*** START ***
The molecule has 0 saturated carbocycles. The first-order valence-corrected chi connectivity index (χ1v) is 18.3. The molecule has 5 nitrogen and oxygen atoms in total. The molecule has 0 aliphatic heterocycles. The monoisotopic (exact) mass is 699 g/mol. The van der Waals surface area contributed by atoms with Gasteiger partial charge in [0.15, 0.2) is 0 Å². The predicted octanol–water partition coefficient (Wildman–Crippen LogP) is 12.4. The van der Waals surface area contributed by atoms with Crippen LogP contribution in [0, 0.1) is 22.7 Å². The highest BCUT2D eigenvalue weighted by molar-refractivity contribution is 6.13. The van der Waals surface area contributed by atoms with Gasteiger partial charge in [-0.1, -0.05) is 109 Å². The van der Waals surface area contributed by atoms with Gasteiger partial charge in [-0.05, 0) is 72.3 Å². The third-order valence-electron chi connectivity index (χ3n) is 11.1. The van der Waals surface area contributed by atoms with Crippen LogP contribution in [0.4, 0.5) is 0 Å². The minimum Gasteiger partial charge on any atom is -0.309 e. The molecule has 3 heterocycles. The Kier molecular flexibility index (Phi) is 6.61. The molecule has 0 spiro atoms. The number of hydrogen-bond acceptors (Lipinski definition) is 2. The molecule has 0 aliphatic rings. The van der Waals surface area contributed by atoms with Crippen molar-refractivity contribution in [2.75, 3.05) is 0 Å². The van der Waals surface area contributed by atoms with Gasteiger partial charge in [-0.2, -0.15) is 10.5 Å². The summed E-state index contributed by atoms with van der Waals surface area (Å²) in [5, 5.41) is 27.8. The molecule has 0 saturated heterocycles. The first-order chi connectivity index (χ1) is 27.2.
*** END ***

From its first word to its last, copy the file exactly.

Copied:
The molecule has 0 saturated carbocycles. The first-order valence-corrected chi connectivity index (χ1v) is 18.3. The molecule has 5 nitrogen and oxygen atoms in total. The molecule has 0 aliphatic heterocycles. The monoisotopic (exact) mass is 699 g/mol. The van der Waals surface area contributed by atoms with Gasteiger partial charge in [0.15, 0.2) is 0 Å². The predicted octanol–water partition coefficient (Wildman–Crippen LogP) is 12.4. The van der Waals surface area contributed by atoms with Crippen LogP contribution in [0, 0.1) is 22.7 Å². The highest BCUT2D eigenvalue weighted by molar-refractivity contribution is 6.13. The van der Waals surface area contributed by atoms with Gasteiger partial charge in [-0.1, -0.05) is 109 Å². The van der Waals surface area contributed by atoms with Gasteiger partial charge in [-0.05, 0) is 72.3 Å². The third-order valence-electron chi connectivity index (χ3n) is 11.1. The van der Waals surface area contributed by atoms with Crippen LogP contribution in [0.4, 0.5) is 0 Å². The minimum Gasteiger partial charge on any atom is -0.309 e. The molecule has 3 heterocycles. The Kier molecular flexibility index (Phi) is 6.61. The molecule has 0 spiro atoms. The number of hydrogen-bond acceptors (Lipinski definition) is 2. The molecule has 0 aliphatic rings. The van der Waals surface area contributed by atoms with Crippen molar-refractivity contribution in [2.75, 3.05) is 0 Å². The van der Waals surface area contributed by atoms with Gasteiger partial charge in [-0.2, -0.15) is 10.5 Å². The summed E-state index contributed by atoms with van der Waals surface area (Å²) in [5, 5.41) is 27.8. The molecule has 0 saturated heterocycles. The first-order chi connectivity index (χ1) is 27.2.